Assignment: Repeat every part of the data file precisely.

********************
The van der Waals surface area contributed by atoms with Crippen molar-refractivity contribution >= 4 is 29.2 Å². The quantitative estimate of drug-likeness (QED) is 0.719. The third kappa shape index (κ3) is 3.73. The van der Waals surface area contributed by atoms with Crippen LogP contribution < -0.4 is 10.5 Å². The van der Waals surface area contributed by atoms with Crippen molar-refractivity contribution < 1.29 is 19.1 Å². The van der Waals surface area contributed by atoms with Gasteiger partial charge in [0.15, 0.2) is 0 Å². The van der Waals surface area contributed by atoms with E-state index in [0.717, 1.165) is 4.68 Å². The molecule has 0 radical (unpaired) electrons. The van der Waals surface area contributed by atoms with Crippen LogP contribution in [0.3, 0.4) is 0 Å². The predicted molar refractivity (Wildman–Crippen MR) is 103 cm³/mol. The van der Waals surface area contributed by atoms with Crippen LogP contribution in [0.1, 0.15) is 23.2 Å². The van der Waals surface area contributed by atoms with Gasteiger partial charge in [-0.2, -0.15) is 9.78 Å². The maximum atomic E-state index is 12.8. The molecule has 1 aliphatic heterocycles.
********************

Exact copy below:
The van der Waals surface area contributed by atoms with Crippen molar-refractivity contribution >= 4 is 29.2 Å². The quantitative estimate of drug-likeness (QED) is 0.719. The third kappa shape index (κ3) is 3.73. The van der Waals surface area contributed by atoms with Crippen LogP contribution < -0.4 is 10.5 Å². The van der Waals surface area contributed by atoms with Crippen molar-refractivity contribution < 1.29 is 19.1 Å². The van der Waals surface area contributed by atoms with Gasteiger partial charge in [0.15, 0.2) is 0 Å². The van der Waals surface area contributed by atoms with E-state index in [0.717, 1.165) is 4.68 Å². The molecule has 0 radical (unpaired) electrons. The van der Waals surface area contributed by atoms with Crippen LogP contribution in [0.3, 0.4) is 0 Å². The predicted molar refractivity (Wildman–Crippen MR) is 103 cm³/mol. The van der Waals surface area contributed by atoms with Crippen LogP contribution in [0.1, 0.15) is 23.2 Å². The van der Waals surface area contributed by atoms with Gasteiger partial charge in [-0.2, -0.15) is 9.78 Å². The maximum atomic E-state index is 12.8. The molecule has 1 aliphatic heterocycles.